Friday, May 29, 2015


Here is a fun pattern to try for you knitters. I think it is even more fun when using variegated yarn. 


Cast on multiple of 2 stitches + 1

ROW 1  (RIGHT SIDE): K 1, (YO, K2) across

ROW 2 : P4, with left needle bring the third stitch on right needle over the first 2 stitches and off the needle, *P3, with left needle bring the third stitch on right needle over the first 2 stitches and off the needle; repeat from * across.

ROW 3 :  (K2, YO) across to last stitch, K1.

ROW 4 : * P3, with left needle bring the third stitch on right needle over the first 2 stitches and off the needle; repeat from * across to last stitch, P1

Repeat Rows 1 - 4 for pattern until desired size. May end with either Row 2 or Row 4.

Bind off all stitches in knit.

Often I knit while I am watching TV. That can cause some problems with the pattern if I get more interested in what is on TV instead of what I am knitting. Once I get used to seeing the knitting on the needles, it helps me with the pattern .... knowing which row to do next. This may sound silly for skilled knitters. But if you are a knitter like I am, mainly easy, beginner knitting patterns, you know what I mean.

Help if you need it to understand the instructions:

The instructions are fairly easy to follow especially rows 1 and 3. They are on the right side and rows 2 and 4 are the back side. 

Right side.

Back/Wrong side.

Here is what your work will look like when you are finished with ROW 4 and ready to do ROW 1. You see the stitches in pairs on the needle with a single stitch at the beginning. 

In ROWS 1 and 3, you knit both of the stitches (separately) and then bring the yarn over (YO). 

To do this you bring the yarn to the front like you would if you were going to purl. 

Then bring the yarn back over the right needle to knit the next two stitches. 

Since Row 1 has a single stitch first on the left needle, you will knit it and then the YO. You will always do a YO when you have a SPACE.

Finished with ROW 1 and ready for ROW 2. The other needle is pointing to the yarn over (YO). This is what it looks like from the back side. You will always purl one more stitch after the yarn over. In ROWS 2 and 4 you are working with trios instead of pairs. The three "stitches" or trio are a P, YO, and then another P.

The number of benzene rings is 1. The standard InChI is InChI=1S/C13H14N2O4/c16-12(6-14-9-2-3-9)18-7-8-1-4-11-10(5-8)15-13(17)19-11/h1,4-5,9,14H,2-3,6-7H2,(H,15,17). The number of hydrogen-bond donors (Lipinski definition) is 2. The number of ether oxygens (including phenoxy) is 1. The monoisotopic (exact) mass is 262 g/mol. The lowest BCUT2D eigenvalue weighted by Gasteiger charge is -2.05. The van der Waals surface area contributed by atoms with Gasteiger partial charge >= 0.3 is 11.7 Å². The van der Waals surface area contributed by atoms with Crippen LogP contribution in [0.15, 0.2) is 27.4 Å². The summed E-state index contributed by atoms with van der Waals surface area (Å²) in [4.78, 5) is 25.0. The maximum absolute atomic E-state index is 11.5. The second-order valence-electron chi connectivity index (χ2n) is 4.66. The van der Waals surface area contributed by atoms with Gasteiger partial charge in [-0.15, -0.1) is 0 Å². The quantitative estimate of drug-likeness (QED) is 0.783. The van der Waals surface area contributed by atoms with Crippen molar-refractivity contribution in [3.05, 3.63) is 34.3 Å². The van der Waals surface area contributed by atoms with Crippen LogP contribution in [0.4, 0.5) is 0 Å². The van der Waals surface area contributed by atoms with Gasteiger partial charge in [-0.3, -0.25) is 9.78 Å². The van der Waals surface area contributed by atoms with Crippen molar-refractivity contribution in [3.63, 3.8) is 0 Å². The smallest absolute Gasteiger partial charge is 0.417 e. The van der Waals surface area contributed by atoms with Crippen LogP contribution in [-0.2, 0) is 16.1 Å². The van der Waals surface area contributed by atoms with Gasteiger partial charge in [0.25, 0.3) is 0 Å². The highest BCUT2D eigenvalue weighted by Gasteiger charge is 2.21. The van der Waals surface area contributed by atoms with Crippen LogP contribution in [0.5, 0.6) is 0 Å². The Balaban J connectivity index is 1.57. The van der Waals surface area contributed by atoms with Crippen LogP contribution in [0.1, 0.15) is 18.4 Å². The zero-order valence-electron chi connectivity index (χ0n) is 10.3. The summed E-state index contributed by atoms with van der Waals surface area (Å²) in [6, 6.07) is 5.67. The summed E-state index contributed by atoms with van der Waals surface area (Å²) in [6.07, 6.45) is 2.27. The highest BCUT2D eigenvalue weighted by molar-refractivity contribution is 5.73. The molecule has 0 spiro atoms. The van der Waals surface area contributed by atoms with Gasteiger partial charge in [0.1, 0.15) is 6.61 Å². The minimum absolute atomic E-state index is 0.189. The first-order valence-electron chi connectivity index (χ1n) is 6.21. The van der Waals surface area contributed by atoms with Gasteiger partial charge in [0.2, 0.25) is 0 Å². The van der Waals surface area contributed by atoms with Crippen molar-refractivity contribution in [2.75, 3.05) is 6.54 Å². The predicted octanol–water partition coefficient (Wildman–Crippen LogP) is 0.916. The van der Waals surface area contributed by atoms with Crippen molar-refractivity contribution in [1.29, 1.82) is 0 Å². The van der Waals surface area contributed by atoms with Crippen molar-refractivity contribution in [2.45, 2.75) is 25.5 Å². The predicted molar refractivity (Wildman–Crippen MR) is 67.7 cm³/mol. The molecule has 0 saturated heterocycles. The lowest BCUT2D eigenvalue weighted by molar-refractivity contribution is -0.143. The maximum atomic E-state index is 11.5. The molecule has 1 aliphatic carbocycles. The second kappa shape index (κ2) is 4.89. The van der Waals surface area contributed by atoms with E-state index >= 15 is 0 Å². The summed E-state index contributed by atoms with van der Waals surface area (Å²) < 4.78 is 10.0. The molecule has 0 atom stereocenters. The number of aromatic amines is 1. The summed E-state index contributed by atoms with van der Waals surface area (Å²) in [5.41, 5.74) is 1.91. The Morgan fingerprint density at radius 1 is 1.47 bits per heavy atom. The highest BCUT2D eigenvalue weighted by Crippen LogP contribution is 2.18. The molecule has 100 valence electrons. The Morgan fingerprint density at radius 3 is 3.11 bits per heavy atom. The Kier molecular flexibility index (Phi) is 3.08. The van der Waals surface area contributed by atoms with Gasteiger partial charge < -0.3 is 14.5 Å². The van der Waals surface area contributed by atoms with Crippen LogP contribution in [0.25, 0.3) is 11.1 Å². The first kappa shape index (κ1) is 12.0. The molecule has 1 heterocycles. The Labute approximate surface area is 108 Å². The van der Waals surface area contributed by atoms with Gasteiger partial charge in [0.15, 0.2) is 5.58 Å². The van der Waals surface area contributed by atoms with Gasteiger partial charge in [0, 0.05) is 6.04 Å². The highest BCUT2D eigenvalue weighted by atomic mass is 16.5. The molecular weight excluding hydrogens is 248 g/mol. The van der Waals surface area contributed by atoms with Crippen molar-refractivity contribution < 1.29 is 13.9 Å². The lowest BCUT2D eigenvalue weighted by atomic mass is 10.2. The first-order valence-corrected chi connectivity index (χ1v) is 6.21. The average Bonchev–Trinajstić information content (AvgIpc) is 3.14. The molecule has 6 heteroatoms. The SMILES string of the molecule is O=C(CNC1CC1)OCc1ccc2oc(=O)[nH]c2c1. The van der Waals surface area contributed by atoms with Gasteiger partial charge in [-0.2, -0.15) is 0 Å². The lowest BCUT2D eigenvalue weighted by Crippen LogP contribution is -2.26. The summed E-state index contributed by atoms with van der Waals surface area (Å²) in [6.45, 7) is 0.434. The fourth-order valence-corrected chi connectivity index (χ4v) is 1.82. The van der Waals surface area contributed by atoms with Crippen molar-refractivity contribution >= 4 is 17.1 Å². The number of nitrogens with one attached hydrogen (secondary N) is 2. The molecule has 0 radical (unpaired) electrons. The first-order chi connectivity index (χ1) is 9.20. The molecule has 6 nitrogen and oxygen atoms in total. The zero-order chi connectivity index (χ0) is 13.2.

The first purl stitch in the trio will be pulled back over the YO and last purl stitch you made and then taken off the needle. 

You have to hold the thread tight so that the two stitches you are passing over - the YO and purl - don't fall off the needle. This gets easier as you go along.) 

Row 2 starts with purl 4 (P4) and then continues with the repeated pattern of P3 and then the pass over.

This is what the work on the left needle will look after you have finished ROW 2 and ready for ROW 3. Once again you notice the stitches in pairs with a space in between. Knit the two stitches and then the YO ... bringing the yarn from the back (like you were going to purl) but take it over the right needle to knit the next stitch. For ROW 3 you will knit 2 and then YO..... until there is only one stitch left on the left needle. You will do the YO to end the repeated pattern and then knit the last stitch.

So in ROW 1 the single stitch is at the beginning and in ROW 3, it is at the end.

ROW 4 is similiar to ROW 2 except the YO is the second stitch on the needle, so you will only P3. Your "pass over" is always after the purl stitch after the YO.  Remember with the "pass over" your trio is a P, YO, P. 

One last picture to share with you.

When you purl the YO, it looks a little strange, like you dropped a stitch. But you haven't.

I hope you will try the Crocus Buds pattern and that the pictures have been helpful if you are a beginner.

Thursday, May 28, 2015


If you read DAY 4 of our dream vacation in Massachusetts, you know I was on a mission after we got home to find a recipe for Indian Pudding. Even though I vaguely remembered seeing a recipe or two for it, I had never eaten any of it. It was so good! 

I had to look through a number of cookbooks before I found a recipe for it. It isn't a popular one, it seems. Then Janice and I went to an estate sale and I found a cookbook with a recipe in it. I couldn't believe it. 

I made it earlier this week and my husband and I really liked it, but it wasn't quite the consistency of the one we enjoyed in the restaurant. I planned to try the second one (the one in the cookbook I bought at the estate sale) but the more I looked at the recipe, the more I felt like I wasn't too sure of it. It had some spices which Janice remembered from the one we ate at the restaurant, but it had twice the amount of molasses...a whole cup. That just seemed like too much.

So when I made it the second time to serve when a few friends came over to play canasta, I remade the first one but added some spices. They all liked it (except Friend Sharon) and my husband thought it was better than the first one I made. The spices were a nice addition and I might even recommend adding more. I still wonder what ingredient the restaurant used to give it the slightly different look. When I searched pictures of Indian Pudding, they all looked like mine. The texture is why Sharon didn't like it. She said she just doesn't like any food she calls "soggy bread". I couldn't help but laugh because I heard that description for the first time a week ago when I made Amish Old Fashioned Bread Pudding and my husband described it as "soggy bread". He doesn't like "soggy bread" either, but he did like this pudding.